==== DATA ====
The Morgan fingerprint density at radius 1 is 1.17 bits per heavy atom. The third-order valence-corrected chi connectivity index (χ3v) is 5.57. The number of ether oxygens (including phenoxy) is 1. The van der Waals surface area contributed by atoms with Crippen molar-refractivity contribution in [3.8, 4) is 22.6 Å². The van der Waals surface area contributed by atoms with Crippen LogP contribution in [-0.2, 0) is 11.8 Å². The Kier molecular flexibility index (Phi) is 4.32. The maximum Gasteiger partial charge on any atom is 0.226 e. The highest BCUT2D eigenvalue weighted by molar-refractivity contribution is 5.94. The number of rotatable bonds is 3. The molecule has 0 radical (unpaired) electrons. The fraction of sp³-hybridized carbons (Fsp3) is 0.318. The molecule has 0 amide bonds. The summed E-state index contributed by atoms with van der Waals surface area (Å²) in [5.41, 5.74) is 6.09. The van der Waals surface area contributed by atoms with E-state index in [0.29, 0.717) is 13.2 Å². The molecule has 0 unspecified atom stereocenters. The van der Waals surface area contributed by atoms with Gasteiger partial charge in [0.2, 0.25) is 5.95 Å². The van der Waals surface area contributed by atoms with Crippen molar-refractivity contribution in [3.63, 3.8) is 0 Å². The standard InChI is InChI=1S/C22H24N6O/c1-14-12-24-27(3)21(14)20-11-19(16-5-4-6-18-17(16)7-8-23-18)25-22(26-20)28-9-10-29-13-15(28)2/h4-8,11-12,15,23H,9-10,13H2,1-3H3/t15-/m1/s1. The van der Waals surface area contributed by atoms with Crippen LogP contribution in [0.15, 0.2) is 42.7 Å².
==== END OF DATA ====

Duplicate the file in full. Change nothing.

The Morgan fingerprint density at radius 1 is 1.17 bits per heavy atom. The third-order valence-corrected chi connectivity index (χ3v) is 5.57. The number of ether oxygens (including phenoxy) is 1. The van der Waals surface area contributed by atoms with Crippen molar-refractivity contribution in [3.8, 4) is 22.6 Å². The van der Waals surface area contributed by atoms with Crippen LogP contribution in [-0.2, 0) is 11.8 Å². The Kier molecular flexibility index (Phi) is 4.32. The maximum Gasteiger partial charge on any atom is 0.226 e. The highest BCUT2D eigenvalue weighted by molar-refractivity contribution is 5.94. The number of rotatable bonds is 3. The molecule has 0 radical (unpaired) electrons. The fraction of sp³-hybridized carbons (Fsp3) is 0.318. The molecule has 0 amide bonds. The summed E-state index contributed by atoms with van der Waals surface area (Å²) in [5.41, 5.74) is 6.09. The van der Waals surface area contributed by atoms with E-state index in [0.29, 0.717) is 13.2 Å². The molecule has 0 unspecified atom stereocenters. The van der Waals surface area contributed by atoms with Gasteiger partial charge in [0.2, 0.25) is 5.95 Å². The van der Waals surface area contributed by atoms with Crippen molar-refractivity contribution in [3.63, 3.8) is 0 Å². The standard InChI is InChI=1S/C22H24N6O/c1-14-12-24-27(3)21(14)20-11-19(16-5-4-6-18-17(16)7-8-23-18)25-22(26-20)28-9-10-29-13-15(28)2/h4-8,11-12,15,23H,9-10,13H2,1-3H3/t15-/m1/s1. The van der Waals surface area contributed by atoms with Crippen LogP contribution in [0.15, 0.2) is 42.7 Å².